With house prices increasing and the cost of living crisis at our heels, you may be torn as to whether or not you should put your house-hunting plans on hold.
One of the most frequently asked questions we’ve had this year from potential homebuyers is whether now is a good time to buy a house. The honest answer? It’s complicated. Whilst now might still be a great time to buy for some, you should never feel rushed into making such a huge purchase.
To help you gain a better understanding of the market right now, we’ve pulled together some top FAQs around house prices and the property market. In this guide, we cover:
- Why are house prices so high?
- Is it better to rent or buy?
- Is now a good time to buy?
- Should I wait to buy a house?
- When will house prices drop?
- What is the best time of year to buy a house?
- Has the cost of running a house increased?
- Is it worth buying a house that needs work?
- Will rising living costs affect my mortgage application?
Why are house prices so high?
The reason house prices have risen so much is a combination of high demand and low-interest rates. This perfect recipe has caused the housing market to boom.
The housing market is actually one of the few industries that have thrived during the coronavirus pandemic. High demand and low housing stock has inevitably forced house prices up, as thousands attempted to move house following a global lockdown.
It’s been incredibly cheap to borrow money in the last couple of years. Low interest rates mean that buyers can borrow more money, therefore making you a more attractive buyer. For example, you can borrow more with an interest rate of 2% than you could with a 7% interest rate, meaning buyers have been able to afford more expensive housing than they had previously.
Is it better to rent or buy right now?
Rent prices are also on the rise. According to the HomeLet rental index, the average UK rent prices reached another record high in February 2022. This means that more of your money is potentially just going into your landlord’s pocket. On the other hand, renting is often quicker, cheaper and more flexible than buying a property.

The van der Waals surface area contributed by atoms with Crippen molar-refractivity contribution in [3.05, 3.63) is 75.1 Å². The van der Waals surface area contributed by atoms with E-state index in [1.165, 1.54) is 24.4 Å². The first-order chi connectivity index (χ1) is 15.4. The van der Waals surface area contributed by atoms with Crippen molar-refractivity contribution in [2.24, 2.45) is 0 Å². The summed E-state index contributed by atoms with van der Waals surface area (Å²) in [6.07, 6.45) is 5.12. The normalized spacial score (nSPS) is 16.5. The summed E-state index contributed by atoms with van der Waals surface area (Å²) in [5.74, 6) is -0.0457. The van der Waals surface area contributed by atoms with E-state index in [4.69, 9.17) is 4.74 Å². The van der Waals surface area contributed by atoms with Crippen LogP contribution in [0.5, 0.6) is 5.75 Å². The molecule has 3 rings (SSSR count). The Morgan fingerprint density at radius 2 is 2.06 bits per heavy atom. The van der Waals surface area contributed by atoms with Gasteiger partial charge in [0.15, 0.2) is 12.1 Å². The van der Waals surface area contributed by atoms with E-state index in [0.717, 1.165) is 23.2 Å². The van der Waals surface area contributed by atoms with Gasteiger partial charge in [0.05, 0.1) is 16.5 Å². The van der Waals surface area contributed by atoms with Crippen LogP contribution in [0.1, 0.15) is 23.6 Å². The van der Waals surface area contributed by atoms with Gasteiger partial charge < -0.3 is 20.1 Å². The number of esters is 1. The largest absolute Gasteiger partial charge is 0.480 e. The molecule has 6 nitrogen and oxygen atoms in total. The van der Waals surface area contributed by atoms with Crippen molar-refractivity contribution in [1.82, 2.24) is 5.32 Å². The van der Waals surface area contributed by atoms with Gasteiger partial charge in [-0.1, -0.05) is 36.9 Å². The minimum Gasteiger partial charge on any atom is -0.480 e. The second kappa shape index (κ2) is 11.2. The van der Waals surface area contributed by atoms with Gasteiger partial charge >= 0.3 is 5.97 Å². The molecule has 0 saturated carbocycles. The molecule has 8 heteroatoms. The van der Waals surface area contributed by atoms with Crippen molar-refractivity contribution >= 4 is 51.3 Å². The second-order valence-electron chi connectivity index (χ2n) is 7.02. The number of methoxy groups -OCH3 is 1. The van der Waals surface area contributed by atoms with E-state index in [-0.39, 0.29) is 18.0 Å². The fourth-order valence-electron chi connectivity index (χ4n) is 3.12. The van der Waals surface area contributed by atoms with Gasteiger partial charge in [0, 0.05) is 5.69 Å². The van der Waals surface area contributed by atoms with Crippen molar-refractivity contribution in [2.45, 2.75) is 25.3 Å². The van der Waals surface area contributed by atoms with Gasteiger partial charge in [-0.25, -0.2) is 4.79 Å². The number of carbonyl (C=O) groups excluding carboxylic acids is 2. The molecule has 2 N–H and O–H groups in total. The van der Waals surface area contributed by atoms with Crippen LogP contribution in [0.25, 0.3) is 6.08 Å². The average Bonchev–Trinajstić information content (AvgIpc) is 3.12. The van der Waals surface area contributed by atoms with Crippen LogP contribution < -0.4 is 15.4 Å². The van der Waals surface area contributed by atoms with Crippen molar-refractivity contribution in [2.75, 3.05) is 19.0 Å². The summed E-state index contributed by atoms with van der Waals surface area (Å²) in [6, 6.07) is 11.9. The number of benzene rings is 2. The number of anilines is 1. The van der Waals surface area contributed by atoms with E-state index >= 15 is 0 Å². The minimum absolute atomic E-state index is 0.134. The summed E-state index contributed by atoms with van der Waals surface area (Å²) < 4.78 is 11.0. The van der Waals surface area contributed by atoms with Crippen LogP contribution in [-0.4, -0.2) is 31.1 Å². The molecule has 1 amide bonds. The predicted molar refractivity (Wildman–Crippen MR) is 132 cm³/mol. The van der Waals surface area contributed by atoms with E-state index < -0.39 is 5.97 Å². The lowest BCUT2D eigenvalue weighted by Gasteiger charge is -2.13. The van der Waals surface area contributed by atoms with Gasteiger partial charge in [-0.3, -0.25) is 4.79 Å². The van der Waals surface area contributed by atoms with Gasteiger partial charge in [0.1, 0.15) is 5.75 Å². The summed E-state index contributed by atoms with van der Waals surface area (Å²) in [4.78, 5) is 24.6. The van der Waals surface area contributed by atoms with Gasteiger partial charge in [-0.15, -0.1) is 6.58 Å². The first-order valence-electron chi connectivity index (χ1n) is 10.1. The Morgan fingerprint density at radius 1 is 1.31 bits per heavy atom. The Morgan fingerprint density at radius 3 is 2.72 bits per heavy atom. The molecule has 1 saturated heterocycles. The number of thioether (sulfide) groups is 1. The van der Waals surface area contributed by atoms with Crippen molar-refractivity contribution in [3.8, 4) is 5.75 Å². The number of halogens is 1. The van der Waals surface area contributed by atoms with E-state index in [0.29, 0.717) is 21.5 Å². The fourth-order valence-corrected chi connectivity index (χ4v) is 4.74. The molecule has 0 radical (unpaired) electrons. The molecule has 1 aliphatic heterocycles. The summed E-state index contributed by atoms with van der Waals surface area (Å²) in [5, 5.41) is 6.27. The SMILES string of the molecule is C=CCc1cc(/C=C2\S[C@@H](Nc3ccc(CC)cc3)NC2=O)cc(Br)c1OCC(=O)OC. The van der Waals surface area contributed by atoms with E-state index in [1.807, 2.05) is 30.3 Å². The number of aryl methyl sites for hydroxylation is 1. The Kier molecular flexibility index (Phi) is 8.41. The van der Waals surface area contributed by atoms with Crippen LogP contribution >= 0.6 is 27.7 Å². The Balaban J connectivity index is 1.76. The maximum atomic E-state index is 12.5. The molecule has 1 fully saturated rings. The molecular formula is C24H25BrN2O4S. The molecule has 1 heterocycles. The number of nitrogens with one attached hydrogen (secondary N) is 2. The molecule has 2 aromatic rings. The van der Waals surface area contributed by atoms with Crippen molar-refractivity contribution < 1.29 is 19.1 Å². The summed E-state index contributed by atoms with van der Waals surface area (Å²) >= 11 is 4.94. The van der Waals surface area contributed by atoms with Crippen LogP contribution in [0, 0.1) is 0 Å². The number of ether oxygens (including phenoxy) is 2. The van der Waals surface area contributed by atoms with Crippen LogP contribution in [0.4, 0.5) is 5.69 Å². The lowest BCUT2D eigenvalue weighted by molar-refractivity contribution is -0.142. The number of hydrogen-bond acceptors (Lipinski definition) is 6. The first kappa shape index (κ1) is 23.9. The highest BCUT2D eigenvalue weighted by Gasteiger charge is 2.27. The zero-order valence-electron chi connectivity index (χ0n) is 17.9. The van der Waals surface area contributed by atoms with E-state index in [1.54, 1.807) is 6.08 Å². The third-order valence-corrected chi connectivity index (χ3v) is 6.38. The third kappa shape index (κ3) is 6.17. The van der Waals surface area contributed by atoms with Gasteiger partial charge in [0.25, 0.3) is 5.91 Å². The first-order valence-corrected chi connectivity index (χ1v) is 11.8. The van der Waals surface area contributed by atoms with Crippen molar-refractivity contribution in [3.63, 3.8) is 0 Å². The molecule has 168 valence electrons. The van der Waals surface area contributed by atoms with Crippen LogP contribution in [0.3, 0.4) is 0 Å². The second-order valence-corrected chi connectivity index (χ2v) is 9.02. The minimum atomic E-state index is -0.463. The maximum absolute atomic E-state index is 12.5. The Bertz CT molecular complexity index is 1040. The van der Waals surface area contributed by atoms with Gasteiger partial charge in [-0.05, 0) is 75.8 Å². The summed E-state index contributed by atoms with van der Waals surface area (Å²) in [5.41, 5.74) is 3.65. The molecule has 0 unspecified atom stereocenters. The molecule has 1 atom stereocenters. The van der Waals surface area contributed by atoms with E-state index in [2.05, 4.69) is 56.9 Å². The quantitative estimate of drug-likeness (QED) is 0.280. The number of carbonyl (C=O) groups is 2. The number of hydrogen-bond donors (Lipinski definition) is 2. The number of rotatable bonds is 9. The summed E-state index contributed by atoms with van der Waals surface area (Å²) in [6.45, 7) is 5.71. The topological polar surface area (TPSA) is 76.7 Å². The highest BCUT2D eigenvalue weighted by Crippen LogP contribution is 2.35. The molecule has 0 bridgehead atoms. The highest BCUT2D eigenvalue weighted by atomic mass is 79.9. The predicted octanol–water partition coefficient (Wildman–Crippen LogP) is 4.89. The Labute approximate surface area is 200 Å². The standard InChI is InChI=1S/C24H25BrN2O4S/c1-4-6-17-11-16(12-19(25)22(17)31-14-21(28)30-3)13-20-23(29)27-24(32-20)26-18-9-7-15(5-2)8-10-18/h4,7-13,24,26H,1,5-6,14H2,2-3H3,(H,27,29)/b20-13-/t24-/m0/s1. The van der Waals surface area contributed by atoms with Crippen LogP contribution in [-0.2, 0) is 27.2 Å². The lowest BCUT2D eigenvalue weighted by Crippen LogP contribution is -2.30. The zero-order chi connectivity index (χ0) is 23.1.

There’s no right or wrong answer when it comes to renting or buying, as it generally comes down to your personal preference and situation.
If you’re on the fence, we’ve listed the advantages and disadvantages of renting and buying below to help you decide which is right for you.
Advantages and disadvantages of renting
|Advantages of renting||Disadvantages of renting|
|You can serve notice and move when the property no longer suits your needs.|
Moving out of a rental home is quicker than selling.
No maintenance costs.
You can rent a home fully, or partially, furnished.
Getting on the rental ladder is easier, and cheaper, than buying.
No mortgage, legal fees or stamp duty.
|Big upfront costs ie. your deposit.|
Rent can be increased when the lease is up.
Can’t redecorate or personalise your home.
No control over organising maintenance or repairs.
If your landlord decides to sell, you may need to move.
You might not get your deposit back.
You’re paying your landlord’s mortgage.
Advantages and disadvantages of buying
|Advantages of buying||Disadvantages of buying|
|Security of owning your own home.|
You can decorate and personalise your home.
Monthly payments go towards your investment, not somebody else’s.
Full control over maintenance and repairs.
If property prices increase, you’ll make money when it comes to selling.
|Saving a deposit can take a while. |
You may need to pay stamp duty.
You’re responsible for any major repairs.
If your home’s value drops below your mortgage’s LTV then you’ll be in negative equity, which makes remortgaging difficult.
Selling a property can be a slow process.
Is now a good time to buy a house?
It’s no secret that it’s more expensive now to buy a house than it was pre-Covid. The housing market is one of the few industries to benefit from the pandemic, with prices increasing rapidly throughout 2021. Now we’re starting to see interest rates also creeping up. As a result, many homeowners are already remortgaging into new fixed deals to take advantage of the lower rates still available.
Rising interest rates will impact the housing market, making it more expensive to borrow money and, therefore, harder to find a cheaper mortgage deal. That being said, if you can find a deal to suit you and a property that you love and can afford, then yes, now is a good time to buy a house.
Should I wait to buy a house?
Whether or not you should wait to buy a house depends entirely on your current circumstances. House prices are only going to keep rising for the foreseeable future, so if you already have your deposit, funds to cover legal fees and have found somewhere you like, then now could still be a good time for you to buy.